I had to cover a public meeting for Journalism class. I chose my local high school's Board of Education Meeting. One item on the agenda was security. Clearly as a response to Sandy Hook, High Schools are being grilled for how they plan to protect kids.
School security can't be armed. That's whatever, armed security is expensive. School shootings are terrible, but mass-shooting aren't a thing that happens daily. I get that. Despite being licensed, teachers can't have a concealed carry. There are good arguments for and against that. That still isn't what I'm concerned about.
I've seen the effects guns have on people. I've seen people die and get seriously hurt at the result of firearms. I myself was shot last year. Thankfully, due to quick medical treatment my wound was taken care of and my body acts as if it never happened.
I posed the question to the board on security. I brought up the point they clearly can't fight back an intruder. I tried to make my point serious so they understood the gravity of that situation. If some crazy dickhead broke through your only defense (a locked door), there is literally nothing protecting you other than several minutes of police response time. Most the carnage at Sandy Hook occurred in a 2 minute time span. Even some of it continued while police were on property and they hesitated to take action.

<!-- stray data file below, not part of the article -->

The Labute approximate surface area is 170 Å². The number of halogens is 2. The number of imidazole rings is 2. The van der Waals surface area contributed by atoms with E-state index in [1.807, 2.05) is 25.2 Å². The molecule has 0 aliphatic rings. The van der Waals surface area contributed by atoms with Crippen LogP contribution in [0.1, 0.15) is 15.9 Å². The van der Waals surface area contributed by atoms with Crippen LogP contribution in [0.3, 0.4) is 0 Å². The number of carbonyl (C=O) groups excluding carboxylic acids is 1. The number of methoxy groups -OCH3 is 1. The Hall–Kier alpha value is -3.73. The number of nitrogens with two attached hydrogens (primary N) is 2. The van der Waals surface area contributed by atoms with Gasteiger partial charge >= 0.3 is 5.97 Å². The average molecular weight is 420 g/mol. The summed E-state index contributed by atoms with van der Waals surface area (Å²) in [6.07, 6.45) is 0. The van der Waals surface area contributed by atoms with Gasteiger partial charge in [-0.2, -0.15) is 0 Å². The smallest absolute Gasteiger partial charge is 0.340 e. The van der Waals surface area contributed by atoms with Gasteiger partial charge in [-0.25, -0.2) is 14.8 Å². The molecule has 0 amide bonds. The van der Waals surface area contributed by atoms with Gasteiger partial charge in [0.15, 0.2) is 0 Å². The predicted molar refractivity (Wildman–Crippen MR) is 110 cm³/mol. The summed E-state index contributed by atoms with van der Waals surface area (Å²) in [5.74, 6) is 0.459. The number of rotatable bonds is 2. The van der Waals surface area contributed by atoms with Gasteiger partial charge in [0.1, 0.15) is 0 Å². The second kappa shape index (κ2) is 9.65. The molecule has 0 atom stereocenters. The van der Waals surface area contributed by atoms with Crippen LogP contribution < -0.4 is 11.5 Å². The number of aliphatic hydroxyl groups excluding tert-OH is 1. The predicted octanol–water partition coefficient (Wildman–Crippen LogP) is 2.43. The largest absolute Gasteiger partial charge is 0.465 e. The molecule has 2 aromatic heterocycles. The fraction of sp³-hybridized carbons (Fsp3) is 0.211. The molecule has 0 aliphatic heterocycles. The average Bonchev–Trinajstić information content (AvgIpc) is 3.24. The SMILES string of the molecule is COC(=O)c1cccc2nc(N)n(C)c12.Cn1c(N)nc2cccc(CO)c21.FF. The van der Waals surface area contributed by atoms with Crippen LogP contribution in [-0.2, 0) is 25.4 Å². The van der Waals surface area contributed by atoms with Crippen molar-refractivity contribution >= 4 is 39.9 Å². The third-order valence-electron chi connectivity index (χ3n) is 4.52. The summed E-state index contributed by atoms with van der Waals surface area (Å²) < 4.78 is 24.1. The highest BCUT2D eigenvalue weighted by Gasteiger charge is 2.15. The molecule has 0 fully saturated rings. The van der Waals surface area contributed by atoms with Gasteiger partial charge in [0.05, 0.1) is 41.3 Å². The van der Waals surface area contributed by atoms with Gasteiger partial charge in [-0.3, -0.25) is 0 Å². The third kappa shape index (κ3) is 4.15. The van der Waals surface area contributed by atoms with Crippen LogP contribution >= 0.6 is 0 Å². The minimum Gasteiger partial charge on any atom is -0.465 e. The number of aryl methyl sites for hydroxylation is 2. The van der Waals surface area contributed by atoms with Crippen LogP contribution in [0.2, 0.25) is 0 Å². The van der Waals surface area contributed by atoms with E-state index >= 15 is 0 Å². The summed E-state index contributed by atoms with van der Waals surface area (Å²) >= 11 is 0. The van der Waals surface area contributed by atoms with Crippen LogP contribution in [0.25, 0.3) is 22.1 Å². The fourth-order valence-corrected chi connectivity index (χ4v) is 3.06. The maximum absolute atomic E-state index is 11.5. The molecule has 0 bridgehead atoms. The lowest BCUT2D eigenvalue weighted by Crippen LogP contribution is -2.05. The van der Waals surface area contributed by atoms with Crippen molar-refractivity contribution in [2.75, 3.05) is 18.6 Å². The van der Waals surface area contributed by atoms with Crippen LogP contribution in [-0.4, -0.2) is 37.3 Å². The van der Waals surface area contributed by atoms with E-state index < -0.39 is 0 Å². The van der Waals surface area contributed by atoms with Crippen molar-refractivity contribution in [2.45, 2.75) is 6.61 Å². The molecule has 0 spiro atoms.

With lack of security, I asked that the minimum they can do is provide a basic medical response on-scene. 90% of troop death in The Stan is due to bleeding to death. Thankfully all Infantry and Cavalry platoons have a medic and most MEDEVACS have a 5-10 minute response time and can get you in a Emergency room with a maximum of 12 minutes. At least where I was at in the country.
They could not answer if the nurses knew how to control bleeding. It doesn't take crazy intense training to learn how to stop/control bleeding and shock. That training is like half a page in my Basic Soldier Skills Book. I'm not expecting nurses to dodge fire and treat amputations. But they should at least know the basics for identifying casualties and how to use a tourniquet. I could seriously train a school nurse how to do this in 20 minutes.
Videogame forums clearly isn't the best avenue to explore this issue. But is the best means for me to gather a large opinion. I don't know if I'm allowing my personal experience cloud my judgement on the severity of this problem. Am I being insane? The school did promise that the dude in charge of health and wellness for the school district will call me.